If the thought of having to talk to so many people makes you a little queasy, see about placing business cards, postcards, or flyers on tables of cafes, bookstores, and restaurants. Ask first, however. You don’t want your items tossed into the trash by the manager.

Vista Print

There are several places to get advertising materials made inexpensively. I like Vista Print. They always have a deal running for something. You can get 500 business cards for $10. Look around and see if there are other deals by other companies. You can always mix and match—get your business cards from one place and bookmarks from another (though if you want them to match, it may be better to pick one company).

Marketing is a necessary evil that we writers must do to advertise our books and ourselves, whether we like it or not. Get creative and have fun with it!


photo of margin holmes

Margena Adams Holmes was born in Bellflower, CA sometime in the 1960s. She has always had a love for both reading and writing, writing her first song/poem in 1st grade. Margena is a big supporter of indie authors and will read anything that draws her into the story. She is an observer of life, and many everyday things could (and do!) end up in her writings. Her publications are available through her author page. Contact Margena via email: jedi_anegram@hotmail.com.

PPWC2019 – Reflections

Although PPWC2019 fell into the history books almost a month ago, the buzz is still electrifying. Here are just a few things people had to say:

“There’s a reason PPWC is one of the longest-standing and productive writing conferences in the country. The level of talent, professionalism, access to both industry leaders and Mother Nature create the ideal opportunity for writers at all levels to move ahead in craft and career.” ~~Susan Wiggs, New York Times best-selling author

What really stood out at PPWC was the clear affection that attendees felt for each other.  Clearly, many were experienced veterans of the conference, and they were so happy to see each other again.  And still, they were very inclusive of new people.  Plus, present company notwithstanding, I thought the programming and the level of instruction to be phenomenal. ~~John Gilstrap, New York Times bestselling author

I’ve attended the Southern California Writers Conference a couple of times, and while the workshops are on par with PPWC, they don’t include meals into the conference (except for the Saturday night banquet), so I’m very happy PPWC does that! It’s nice to be able to talk with authors and faculty there in an informal setting. They’re pretty normal, in a nerdy sort of way–like us! ~Margena Holmes, Author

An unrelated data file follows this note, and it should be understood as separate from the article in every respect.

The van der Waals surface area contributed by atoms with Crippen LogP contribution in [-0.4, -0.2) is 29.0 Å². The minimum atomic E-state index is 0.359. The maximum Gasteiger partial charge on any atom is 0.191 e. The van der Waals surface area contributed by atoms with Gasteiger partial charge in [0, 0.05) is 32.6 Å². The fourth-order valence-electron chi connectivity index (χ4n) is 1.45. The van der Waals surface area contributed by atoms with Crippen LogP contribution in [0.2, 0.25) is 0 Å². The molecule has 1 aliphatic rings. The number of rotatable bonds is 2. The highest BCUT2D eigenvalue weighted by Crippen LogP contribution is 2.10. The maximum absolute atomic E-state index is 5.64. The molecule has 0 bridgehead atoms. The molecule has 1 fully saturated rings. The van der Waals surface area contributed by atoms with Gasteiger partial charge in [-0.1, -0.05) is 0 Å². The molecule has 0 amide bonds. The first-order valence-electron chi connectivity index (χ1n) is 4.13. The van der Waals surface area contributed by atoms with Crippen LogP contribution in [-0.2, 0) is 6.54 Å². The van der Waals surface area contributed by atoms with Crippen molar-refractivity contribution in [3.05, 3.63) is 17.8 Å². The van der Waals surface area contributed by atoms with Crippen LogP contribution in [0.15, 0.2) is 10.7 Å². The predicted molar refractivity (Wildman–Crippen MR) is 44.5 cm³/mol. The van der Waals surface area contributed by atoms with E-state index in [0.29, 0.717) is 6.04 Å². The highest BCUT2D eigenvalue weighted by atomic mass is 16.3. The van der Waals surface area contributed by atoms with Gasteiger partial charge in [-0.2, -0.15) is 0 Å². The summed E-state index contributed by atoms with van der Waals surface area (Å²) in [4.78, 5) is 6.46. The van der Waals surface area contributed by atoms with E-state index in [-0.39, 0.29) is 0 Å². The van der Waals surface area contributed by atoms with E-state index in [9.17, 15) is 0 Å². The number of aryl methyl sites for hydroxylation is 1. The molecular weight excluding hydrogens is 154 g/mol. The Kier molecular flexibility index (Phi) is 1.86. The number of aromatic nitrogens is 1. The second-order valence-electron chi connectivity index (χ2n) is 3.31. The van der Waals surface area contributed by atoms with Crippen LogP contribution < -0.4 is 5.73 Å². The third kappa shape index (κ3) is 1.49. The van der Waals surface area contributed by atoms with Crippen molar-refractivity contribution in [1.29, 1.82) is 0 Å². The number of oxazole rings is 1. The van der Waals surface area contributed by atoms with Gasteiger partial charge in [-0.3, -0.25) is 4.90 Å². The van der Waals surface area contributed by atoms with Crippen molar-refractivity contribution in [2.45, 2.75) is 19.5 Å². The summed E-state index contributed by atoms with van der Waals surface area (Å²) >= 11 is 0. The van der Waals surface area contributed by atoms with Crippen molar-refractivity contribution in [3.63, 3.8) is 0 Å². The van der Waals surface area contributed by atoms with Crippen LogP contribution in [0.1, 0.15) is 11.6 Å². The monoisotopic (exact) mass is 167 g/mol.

PPWC has long been my favorite conference to attend. It was the first writers conference I ever went to–as an attendee in 2007–and it set the bar high for others. I’m always thrilled when I get to come back as faculty and reunite with so many familiar faces, be part of the top-notch presentations you offer (one of the many reasons I adore PPWC), and be around such an enthusiastic, supportive, focused group of writers. This past year, as I always do, I filled my days when I wasn’t presenting attending the presentations of others–I learn so much there every time. And I am inspired and charged up every time I come by the authors I get to work with in my workshops–everyone is so fully engaged, dedicated to their craft, and wonderfully interactive. It’s also one of my favorite places to lead workshops. Coming to PPWC is like coming home, every time. ~Tiffany Yates Martin, Editor/Owner, FoxPrint Editorial

PPWC 2019 was my first time teaching at a writers conference, a longtime goal of mine. I was a little nervous, until I realized just how friendly and enthusiastic all the attendees were. Everyone at PPWC came with an open mind, ready to learn new things and build their writing skills. I was so impressed by the knowledge and curiosity of everyone who attended my classes–I think I learned more from them than they learned from me! ~Rachel Craft, Author

As I sit at home, drinking a hot mug of coffee, I like to reflect on the things I’ve learned, the people I’ve met and the knowledge I’ve acquired. I try to process it all and allow it to motivate my writing. By the end of that first cup of Joe, I want to write all the things. I want to finish my manuscript, edit another and submit to every anthology. ~Jason Henry Evans, Author

I thoroughly enjoyed the presentations and workshops I was able to attend; the faculty was top-notch. And who can leave out the networking benefits of Barcon?  But ultimately, the very best part of PPWC was the friendships I made.  Writing can be such a lonely thing, but I have now gathered my tribe!  ~Kate V. Conway, Author

PPWC2019 met all of my expectations. My favorite quote from the weekend came from John Gilstrap when he said, “Don’t write a book – tell a story.” My favorite class was…ALL of them. So much information filled my notebook with knowledge and my mind with ideas. My favorite thing to do? Volunteer. I have been on the Query team since my first conference in 2012. It is a great way to contribute to this amazing event. These reasons (and many more) are why I return year after year. ~K.J. Scrim, Editor PPW Blog and Author

For the six years I’ve been attending PPWC, I’ve heard how the Pikes Peak Writer’s Conference is one of the best, friendliest, and most respected conferences in the country, and while I believed my astute fellow conference volunteers, I am bred from the school of trust but verify. So, this year, when I was approached by many editors/agents, as well as all of the keynotes, I requested details when they told me how happy they were to attend a PPW Conference.

In summary, this is what I was told:
–The variety of material, genre, and skill levels catered to by the workshops, invited guests, and keynotes. A little something for everyone.

–The amount of coordination and organization conducted prior to and during conference by the conference volunteers.  “I can’t believe this is all done by volunteers”.

–The overall vibe of the conference is positive and light. We are able to maintain a joviality throughout the days and nights, something that is rare as time presses on.